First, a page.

Around 85 percent of sales forces build a forecast based on pipeline opportunities, according to Vantage Point Performance research. But is that the best approach?
If your sales are based on a linear, multistage sales process, the opportunity forecasting model may make the most sense. But not all companies follow the multistage sales process anymore.
For example, what if your company has a small number of major accounts that provide a continuous flow of deals, instead of a linear collection of multistage deals? Maybe your company has a fragmented collection of thousands of accounts, making individual opportunity tracking a gargantuan task. Perhaps your sales revolve around a high volume of calls that result in immediate, on-the-spot sales. What then?
Vantage Point Performance research has shown that, when exposed to alternative forecasting frameworks, 74 percent of sales leaders realized they should be basing their forecasts on something other than individual opportunities. Below are three sales-forecasting models that perhaps you’ve never thought of but may be a better fit for how your customers actually move through the buying process.
Does your revenue come from a few large accounts that provide a high volume of individual opportunities? If so, tracking each individual opportunity using the traditional opportunity forecasting model would be an overwhelming task.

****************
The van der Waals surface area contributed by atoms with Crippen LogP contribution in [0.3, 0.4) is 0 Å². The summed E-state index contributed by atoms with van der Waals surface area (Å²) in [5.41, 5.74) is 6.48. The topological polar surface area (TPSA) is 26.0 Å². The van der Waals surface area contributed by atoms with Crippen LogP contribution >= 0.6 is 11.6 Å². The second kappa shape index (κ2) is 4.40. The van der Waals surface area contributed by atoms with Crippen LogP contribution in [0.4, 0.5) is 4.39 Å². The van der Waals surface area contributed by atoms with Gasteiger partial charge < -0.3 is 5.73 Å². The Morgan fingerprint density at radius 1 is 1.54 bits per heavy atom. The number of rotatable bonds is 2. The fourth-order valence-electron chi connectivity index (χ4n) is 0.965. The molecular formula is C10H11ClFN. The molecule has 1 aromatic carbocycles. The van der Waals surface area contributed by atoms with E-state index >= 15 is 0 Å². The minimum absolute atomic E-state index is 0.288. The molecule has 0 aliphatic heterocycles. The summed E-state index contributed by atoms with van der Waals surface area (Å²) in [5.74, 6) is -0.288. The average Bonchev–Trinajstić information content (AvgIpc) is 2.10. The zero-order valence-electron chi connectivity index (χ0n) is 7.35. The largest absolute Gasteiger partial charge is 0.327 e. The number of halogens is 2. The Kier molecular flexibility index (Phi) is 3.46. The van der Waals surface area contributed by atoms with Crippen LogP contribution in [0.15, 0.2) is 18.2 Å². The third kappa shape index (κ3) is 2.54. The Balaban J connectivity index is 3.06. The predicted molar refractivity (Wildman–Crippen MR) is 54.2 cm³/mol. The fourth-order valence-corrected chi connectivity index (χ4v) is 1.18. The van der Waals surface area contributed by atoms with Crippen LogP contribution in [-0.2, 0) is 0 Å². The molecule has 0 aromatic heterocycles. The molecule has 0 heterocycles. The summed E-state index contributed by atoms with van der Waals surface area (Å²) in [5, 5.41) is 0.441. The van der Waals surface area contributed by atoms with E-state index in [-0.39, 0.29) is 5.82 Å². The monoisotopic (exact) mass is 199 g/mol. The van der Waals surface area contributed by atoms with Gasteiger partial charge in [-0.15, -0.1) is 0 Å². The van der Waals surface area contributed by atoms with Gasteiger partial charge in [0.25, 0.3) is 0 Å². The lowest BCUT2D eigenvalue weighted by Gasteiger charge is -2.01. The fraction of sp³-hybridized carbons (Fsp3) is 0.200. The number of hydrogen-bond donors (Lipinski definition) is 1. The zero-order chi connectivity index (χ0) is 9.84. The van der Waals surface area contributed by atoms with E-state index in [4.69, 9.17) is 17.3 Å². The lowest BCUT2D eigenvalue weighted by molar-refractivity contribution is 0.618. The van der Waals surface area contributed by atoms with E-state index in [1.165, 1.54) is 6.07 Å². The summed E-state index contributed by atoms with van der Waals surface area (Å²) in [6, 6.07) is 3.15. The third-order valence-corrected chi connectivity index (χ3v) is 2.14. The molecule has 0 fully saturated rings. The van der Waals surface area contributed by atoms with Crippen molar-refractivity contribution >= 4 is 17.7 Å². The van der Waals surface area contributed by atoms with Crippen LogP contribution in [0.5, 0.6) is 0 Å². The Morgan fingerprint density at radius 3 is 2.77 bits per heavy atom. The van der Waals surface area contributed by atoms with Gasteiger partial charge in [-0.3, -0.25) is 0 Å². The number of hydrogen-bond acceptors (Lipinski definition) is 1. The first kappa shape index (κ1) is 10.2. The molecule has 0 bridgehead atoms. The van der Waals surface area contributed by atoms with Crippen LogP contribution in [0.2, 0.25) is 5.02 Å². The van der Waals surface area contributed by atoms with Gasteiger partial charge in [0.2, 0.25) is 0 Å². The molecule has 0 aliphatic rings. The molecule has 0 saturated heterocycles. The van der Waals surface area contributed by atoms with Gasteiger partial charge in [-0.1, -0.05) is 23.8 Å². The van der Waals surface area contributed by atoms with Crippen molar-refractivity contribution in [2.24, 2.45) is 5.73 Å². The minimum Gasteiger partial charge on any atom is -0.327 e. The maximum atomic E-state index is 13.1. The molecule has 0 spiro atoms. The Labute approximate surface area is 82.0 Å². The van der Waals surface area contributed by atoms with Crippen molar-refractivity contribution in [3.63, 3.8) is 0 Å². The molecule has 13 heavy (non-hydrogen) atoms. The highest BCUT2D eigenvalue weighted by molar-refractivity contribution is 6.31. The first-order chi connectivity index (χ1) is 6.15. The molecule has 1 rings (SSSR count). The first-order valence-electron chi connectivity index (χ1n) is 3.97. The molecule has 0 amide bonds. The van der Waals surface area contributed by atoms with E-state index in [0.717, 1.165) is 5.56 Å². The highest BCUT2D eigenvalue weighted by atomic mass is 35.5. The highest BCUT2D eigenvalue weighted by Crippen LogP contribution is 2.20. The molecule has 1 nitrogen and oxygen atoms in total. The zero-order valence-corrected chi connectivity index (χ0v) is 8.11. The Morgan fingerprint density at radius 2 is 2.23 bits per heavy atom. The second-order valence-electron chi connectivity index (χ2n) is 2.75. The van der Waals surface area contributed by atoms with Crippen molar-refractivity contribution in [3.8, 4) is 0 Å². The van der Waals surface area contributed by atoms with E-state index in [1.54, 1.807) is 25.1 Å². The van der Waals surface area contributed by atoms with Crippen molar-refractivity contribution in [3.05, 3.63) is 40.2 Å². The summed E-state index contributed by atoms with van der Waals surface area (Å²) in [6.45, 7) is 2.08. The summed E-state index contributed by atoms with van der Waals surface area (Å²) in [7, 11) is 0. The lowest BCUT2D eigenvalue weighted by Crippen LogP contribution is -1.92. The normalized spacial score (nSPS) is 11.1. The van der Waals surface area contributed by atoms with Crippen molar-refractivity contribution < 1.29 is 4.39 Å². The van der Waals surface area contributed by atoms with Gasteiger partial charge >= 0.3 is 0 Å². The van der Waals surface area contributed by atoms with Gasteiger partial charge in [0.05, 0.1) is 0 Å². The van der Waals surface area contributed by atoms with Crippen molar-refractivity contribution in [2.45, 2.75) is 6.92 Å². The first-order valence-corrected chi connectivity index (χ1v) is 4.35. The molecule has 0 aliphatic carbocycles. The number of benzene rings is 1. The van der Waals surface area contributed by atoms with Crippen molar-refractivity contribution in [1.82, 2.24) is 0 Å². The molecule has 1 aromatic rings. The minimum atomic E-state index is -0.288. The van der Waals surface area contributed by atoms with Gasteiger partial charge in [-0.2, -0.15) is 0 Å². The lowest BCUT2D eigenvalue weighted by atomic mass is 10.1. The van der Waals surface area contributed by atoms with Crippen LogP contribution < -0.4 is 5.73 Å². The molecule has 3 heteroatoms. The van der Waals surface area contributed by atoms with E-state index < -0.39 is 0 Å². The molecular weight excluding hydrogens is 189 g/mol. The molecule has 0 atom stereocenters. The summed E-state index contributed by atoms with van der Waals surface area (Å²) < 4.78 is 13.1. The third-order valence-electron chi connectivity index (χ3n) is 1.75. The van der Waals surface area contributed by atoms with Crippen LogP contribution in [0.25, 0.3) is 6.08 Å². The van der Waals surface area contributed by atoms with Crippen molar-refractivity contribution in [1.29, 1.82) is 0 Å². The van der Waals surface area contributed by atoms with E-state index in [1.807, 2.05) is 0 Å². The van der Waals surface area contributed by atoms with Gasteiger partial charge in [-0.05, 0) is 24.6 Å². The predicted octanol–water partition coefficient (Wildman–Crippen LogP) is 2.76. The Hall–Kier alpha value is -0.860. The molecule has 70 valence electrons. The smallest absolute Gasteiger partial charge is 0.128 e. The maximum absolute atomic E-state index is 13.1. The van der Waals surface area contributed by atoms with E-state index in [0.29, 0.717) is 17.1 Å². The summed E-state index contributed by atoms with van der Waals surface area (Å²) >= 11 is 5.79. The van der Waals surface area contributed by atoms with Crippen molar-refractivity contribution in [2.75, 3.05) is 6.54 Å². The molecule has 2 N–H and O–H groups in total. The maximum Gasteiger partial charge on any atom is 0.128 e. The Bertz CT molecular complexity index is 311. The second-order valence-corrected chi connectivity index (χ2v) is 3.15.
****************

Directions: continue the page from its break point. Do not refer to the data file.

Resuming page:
A more manageable method is to forecast at the account level. With account forecasting, you bypass an in-depth examination of each individual transaction in favor of tracking the overall volume of business coming from the account. By doing this, you can better identify significant trends, such as whether the overall volume of business is growing or shrinking. The account forecasting model also allows you to detect changes in the account that will increase or decrease demand for your products. By looking at an account in sum, you can keep your finger on the sales pulse without getting lost in the weeds of individual deals.
Is your customer base made up of hundreds or thousands of small accounts? If so, you may find that, as the number of accounts in a territory grows, forecasting becomes less accurate as forecasts are built more on guesses than actual data. In this case, it makes more sense to forecast at the territory level, rather than at the individual opportunity level. By looking at an entire territory in aggregate instead of at individual deals, you can gain a more accurate forecast and identify critical trends, including whether territory sales are trending upward or downward, as well as determining if the average spend per customer is increasing or decreasing.
If your salespeople close a deal in a single customer interaction, the multistage opportunity forecasting model is going to be overkill. In these cases, sellers don’t have a multistage process to execute.
What matters most is the outcome of each individual sales call. In this case, you might forecast based on the sales call itself. How many calls will a seller make? What is the expected revenue from each call? By examining the sales call rather than the “opportunity,” forecasting can again be made simpler and more accurate.
So now you know of a few alternatives to the ubiquitous opportunity forecasting model. Is it time for your sales force to start using a different model that more closely aligns with the way your customers move through the buying process, or will you be one of the 74 percent of sales leaders who feel they should be basing their forecasts on something other than individual opportunities but aren’t?
Jason Jordan is a founding partner of Vantage Point Performance, a global sales-management training and development firm, and coauthor of Cracking the Sales Management Code.